Jeff Banks Breaks Down Texas Special Teams Status

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When new Texas Longhorns head coach Steve Sarkisian assembled his first coaching staff on the Forty Acres, one of the biggest hits was attracting special teams coordinator / tight ends coach Jeff Banks of Crimson tide in Alabama, where he had spent the previous three seasons.

“His roots in recruiting are really here in the great state of Texas, but he is also in my opinion the country’s first task force coordinator,” Sarkisian said in January. “So we have a fantastic coach there, we have a fantastic recruiter with ties to the state.”

After the Alabama special teams took a big jump from No.89 in SP + in 2019 to No.13 in 2020, Banks takes over a decidedly average special teams unit from Jay Boulware who finished No.50 in national level and has enough talent and depth to make the same kind of improvement that Crimson Tide made last year.

“I feel good in our special teams,” Sarkisian said after Saturday’s second scrum. “I think we’ve got depth, we’ve got really good feedback, I think our kicking game is really solid, that aspect is good.”

When asked about special teams during his first media availability since taking the job in Texas, Banks first mentioned senior kicker Cameron Dicker, who is currently the starter in all three phases of the kicking game.

“I have been very impressed with Cameron Dicker this offseason,” Banks said. “In the spring he had some really, really good outings in those 15 workouts and he’s kind of followed, isn’t he? Spring is one thing, entering fall camp is another.

Dicker is now three years away from his star-studded tour against Oklahoma as a rookie with three total winning kicks to his name. He has also been stable, moving up to sixth place overall in school history and fourth place among kickers.

After missing two kicks from within 30 yards in his first two seasons, Dicker was more consistent at close range as a junior while lacking accuracy between 30 and 49 yards, missing two from under 39 yards and three others between 40 and 49 meters.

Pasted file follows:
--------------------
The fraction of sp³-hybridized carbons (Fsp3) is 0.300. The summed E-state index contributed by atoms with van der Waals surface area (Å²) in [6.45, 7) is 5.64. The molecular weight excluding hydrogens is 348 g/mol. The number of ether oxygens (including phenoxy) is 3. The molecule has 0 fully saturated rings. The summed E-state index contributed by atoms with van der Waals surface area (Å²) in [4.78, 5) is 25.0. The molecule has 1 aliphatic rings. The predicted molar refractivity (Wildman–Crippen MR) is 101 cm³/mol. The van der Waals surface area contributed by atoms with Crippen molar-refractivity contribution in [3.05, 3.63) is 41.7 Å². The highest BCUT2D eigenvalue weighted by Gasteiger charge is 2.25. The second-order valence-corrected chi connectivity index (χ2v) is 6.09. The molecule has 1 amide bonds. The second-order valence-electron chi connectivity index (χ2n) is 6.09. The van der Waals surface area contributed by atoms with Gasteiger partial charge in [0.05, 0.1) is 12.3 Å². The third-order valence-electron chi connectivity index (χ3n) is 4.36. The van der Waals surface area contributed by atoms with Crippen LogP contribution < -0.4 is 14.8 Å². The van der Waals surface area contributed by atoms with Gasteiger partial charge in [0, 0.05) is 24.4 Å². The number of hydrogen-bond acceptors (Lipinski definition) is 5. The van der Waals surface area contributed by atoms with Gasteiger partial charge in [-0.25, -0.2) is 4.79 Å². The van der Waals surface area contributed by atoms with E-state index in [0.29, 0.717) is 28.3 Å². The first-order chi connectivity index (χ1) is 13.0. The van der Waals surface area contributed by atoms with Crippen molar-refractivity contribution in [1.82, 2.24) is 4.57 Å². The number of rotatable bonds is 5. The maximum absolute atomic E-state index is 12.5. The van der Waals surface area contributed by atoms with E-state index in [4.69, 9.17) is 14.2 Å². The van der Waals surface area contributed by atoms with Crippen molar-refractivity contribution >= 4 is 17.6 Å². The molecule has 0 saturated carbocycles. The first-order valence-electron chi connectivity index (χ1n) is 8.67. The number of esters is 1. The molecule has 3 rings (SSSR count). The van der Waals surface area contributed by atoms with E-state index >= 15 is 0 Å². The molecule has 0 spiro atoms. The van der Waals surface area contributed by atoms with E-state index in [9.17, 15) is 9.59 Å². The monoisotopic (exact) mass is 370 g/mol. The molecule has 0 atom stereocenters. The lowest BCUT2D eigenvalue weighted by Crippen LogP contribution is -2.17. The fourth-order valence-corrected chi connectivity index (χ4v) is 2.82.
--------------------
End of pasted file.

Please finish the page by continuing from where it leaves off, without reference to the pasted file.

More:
At No.6 in school history for field goal accuracy, Dicker is talented enough to take the final step in his development as a spot kicker by knocking out a few of those duds unless 50 meters. Beyond 50 yards, Dicker has enough leg to strike 58 yards in the Orange-White game after completing a 57-yard game against Rice in 2019, tied for the seventh longest in the history of the school.

With 98.1% accuracy on extra points, there’s no worry that Dicker will miss a key attempt late in a close game – he’s not quite Hunter Lawrence, who didn’t. than an attempt at an extra point in his career, but he is close.

On kickoffs, Dicker arguably was even better with his 73 kickoffs, placing Texas No. 1 nationally in middle distance and No. 5 in touchback percentage.

When kicker Ryan Bujcevski suffered an ACL tear against West Virginia in early November, Dicker returned to punt duties, averaging 43.6 yards per punt before moving to 46.8 yards per punt. punt on six punts in the late spring scrum. With just 27 qualified bettors averaging more yards per punt than Dicker in his limited sample last season, Dicker’s lineup as a punter relative to his peers nationally appears to be good for the elite.

Banks ‘biggest concern is not to exhaust Dicker’s leg, as he handles all of the Longhorns’ kicks.

“We’re not worried about how many teams he’s on or how many things he does, but we’re definitely going to limit the number of reps day in and day out,” Banks said. “We’re going to try to have a four-day-a-week schedule with him because he’s punting and kicking and kicking. We don’t wear them out and then all of a sudden we come to the third, fourth, fifth, sixth game and he doesn’t hit the ball that deep and his leg starts to tire a bit.

Mental constitution is still essential for the kicker, but Banks put more emphasis on the technical side of handling multiple phases and not letting the direct aspects of the kick in place affect the directional kick. required as a bettor.

If Dicker tires or falters as a punter, rookie Isaac Pearson could be ready to contribute at some point this season or Bucjevski could regain his full health. Banks called Pearson a pleasant surprise after averaging 49.5 yards per attempt in the Orange-White game. In open practice last Wednesday, Pearson didn’t look consistent enough to really threaten Dicker at the moment, but he also didn’t have the bad rods that characterized Bujcevski and his predecessor Michael Dickson as they were adjusting to living in American football.